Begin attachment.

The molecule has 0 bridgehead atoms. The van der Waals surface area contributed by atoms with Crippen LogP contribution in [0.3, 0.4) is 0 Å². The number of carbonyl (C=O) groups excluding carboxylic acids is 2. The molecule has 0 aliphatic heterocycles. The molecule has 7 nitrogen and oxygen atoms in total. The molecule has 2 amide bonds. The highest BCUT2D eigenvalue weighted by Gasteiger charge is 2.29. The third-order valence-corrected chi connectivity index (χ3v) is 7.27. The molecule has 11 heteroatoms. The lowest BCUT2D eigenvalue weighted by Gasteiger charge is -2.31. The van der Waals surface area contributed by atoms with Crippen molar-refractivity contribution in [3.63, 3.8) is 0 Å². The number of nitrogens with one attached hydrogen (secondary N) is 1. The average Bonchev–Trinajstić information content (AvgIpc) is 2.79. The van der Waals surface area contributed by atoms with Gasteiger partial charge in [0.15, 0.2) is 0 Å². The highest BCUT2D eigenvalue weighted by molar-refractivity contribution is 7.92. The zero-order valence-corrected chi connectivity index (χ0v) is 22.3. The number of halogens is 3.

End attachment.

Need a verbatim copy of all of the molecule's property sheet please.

The molecule has 0 bridgehead atoms. The van der Waals surface area contributed by atoms with Crippen LogP contribution in [0.3, 0.4) is 0 Å². The number of carbonyl (C=O) groups excluding carboxylic acids is 2. The molecule has 0 aliphatic heterocycles. The molecule has 7 nitrogen and oxygen atoms in total. The molecule has 2 amide bonds. The highest BCUT2D eigenvalue weighted by Gasteiger charge is 2.29. The third-order valence-corrected chi connectivity index (χ3v) is 7.27. The molecule has 11 heteroatoms. The lowest BCUT2D eigenvalue weighted by Gasteiger charge is -2.31. The van der Waals surface area contributed by atoms with Crippen molar-refractivity contribution in [3.63, 3.8) is 0 Å². The number of nitrogens with one attached hydrogen (secondary N) is 1. The average Bonchev–Trinajstić information content (AvgIpc) is 2.79. The van der Waals surface area contributed by atoms with Gasteiger partial charge in [0.15, 0.2) is 0 Å². The highest BCUT2D eigenvalue weighted by molar-refractivity contribution is 7.92. The zero-order valence-corrected chi connectivity index (χ0v) is 22.3. The number of halogens is 3.